I am probably not alone in having read the demise of Khal Drogo in A Game of Thrones with disbelief and a bit of outrage. For such a super-masculine warrior, who had a headful of bells tied into braids because he had never lost a battle, this was no fitting way to go.
Yet, if we think about it, it all makes better sense than having him cut down heroically in combat. He had of course killed many in his life, leaving plenty of people thirsting for revenge. Since he had no Achilles’ heel, poison had to be the most viable means. And the surest way of delivering this poison, obviously, was by the hands of his loving wife, Daenerys.
The scenario sounds like a post-modern deconstruction of the hero myth, but it is in fact based on original Greek mythology. The death of Khal Drogo so closely mirrors the death of Hercules (Herakles in Greek) — arguably the most invincible hero in Greek mythology — that I have little doubt this was a large part of George RR Martin’s inspiration when he set out to write Daenerys’ story.
In the mythology that parallels this part of A Game of Thrones, the triangle of Nessus, Hercules, and his wife Deianira almost perfectly matches Mirri Maz Duur, Khal Drogo, and Daenerys.
After a young and beautiful Deianira was married to Hercules by her father, they came to the Evenus (or Euenos) river. Hercules crossed first, and Deianira was ferried by a centaur named Nessus.
Once in the river, Nessus attempted to molest or rape her, but her cries of help drew Hercules back. He shot Nessus with a poisoned arrow to rescue his bride. While he lay dying, Nessus whispered in Deianira’s ear that his blood was a powerful love potion and, if her husband ever lost interest in her, it would restore his love. The girl believed him and picked up his clotted blood.
Years later, Hercules inevitably became unfaithful to Deianira and gave her cause to use the potion. Deianira dipped a tunic in the blood of Nessus and gave it to her husband. The poison burned him, causing so much pain that he asked to be burned alive on a pyre. Thus, the most powerful hero in Greece was killed by a man who had already been dead.
The story has a number of similarities with Khal Drogo’s death.
First, the motive of both Nessus and Mirri Maz Duur was revenge, which suggests that even heroes have to face the consequence of their lifelong killings and conquests.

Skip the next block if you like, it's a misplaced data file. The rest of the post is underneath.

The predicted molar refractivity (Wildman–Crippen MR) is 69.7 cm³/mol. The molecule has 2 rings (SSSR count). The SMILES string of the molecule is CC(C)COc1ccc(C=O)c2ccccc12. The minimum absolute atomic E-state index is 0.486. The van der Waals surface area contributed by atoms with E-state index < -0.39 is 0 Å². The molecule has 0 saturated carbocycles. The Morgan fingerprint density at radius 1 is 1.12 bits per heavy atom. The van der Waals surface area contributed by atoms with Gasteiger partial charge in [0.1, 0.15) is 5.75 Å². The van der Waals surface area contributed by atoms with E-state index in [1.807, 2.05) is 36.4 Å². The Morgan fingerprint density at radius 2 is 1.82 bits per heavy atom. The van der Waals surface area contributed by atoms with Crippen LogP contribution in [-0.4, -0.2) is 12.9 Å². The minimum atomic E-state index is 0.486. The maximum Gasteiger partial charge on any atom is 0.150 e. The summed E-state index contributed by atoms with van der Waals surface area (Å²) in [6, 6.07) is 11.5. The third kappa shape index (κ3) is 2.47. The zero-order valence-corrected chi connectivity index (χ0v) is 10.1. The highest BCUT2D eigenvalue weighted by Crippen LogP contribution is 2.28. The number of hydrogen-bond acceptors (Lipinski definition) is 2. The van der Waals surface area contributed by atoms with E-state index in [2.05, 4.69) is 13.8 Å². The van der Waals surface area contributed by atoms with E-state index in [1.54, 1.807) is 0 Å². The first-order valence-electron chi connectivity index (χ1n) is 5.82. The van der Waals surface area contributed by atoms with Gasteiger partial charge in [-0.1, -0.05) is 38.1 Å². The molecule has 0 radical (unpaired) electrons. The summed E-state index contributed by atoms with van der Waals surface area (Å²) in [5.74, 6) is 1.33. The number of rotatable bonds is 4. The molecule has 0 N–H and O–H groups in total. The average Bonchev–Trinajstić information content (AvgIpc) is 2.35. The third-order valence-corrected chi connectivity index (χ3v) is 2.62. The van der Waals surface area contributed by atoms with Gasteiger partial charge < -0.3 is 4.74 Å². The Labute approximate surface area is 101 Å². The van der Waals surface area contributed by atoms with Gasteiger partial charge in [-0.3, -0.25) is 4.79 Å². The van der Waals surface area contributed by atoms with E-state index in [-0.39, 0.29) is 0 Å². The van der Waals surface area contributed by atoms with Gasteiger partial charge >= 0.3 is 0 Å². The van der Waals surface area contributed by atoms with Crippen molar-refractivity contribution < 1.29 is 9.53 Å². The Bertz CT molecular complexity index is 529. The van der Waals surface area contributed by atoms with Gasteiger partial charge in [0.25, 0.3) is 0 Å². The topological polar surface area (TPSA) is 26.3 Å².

Second, the weapon was poison. Martin went so far as putting the poison on Drogo as a wound “dressing” to echo the tunic of Nessus.
Third, the wife was the unwitting accomplice in this murder, and she lives to see the horrible result of their misjudgment.
Fourth, both Hercules and Drogo were put out of their suffering by others. In Sophocles’ play, Women of Trachis, Hercules asked his son Hyllus to put him on a pyre and burn him. In A Game of Thrones, Daenerys suffocated Drogo with a pillow.
Finally, of course, is the significance of fire. Both men were burned on a pyre. Deianira committed suicide in guilt, while Daenerys only appeared to do so in order to bring about the birth of the dragons.
As much as Khal Drogo’s death echoes that of Hercules, Martin has made his story unrecognizable by fundamentally changing the motive and nature of the viewpoint character. (Notably, Deianira is also the viewpoint character in Sophocles’ play.)
Deianira was driven primarily by the fear of losing her husband’s favor as her beauty faded with age. The same motive fueled the other, more famous husband-killer in Greek mythology — Medea.
Sexual jealousy may still be a part of human nature, but modern readers would find it difficult to identify with such deadly conflicts between wife and husband. So Daenerys is deceived by her own mercy (for the maegi) and a naïve outlook on humanity. In addition, the trajectory of Daenerys the character in earlier parts of A Game of Thrones and the subsequent novels has no resemblance to the jealous and desperate wife of Hercules. Daenerys is destined to embrace her position as a self-effacing widow, a self-assured mother, and a leader of men.
This is a great example of how Martin “borrows” from history and mythology. His characters and plots tickle our collective consciousness, so that we recognize and identify with them, but he injects enough twists and mixes multiple sources to keep the story from being predictable and characters becoming stale.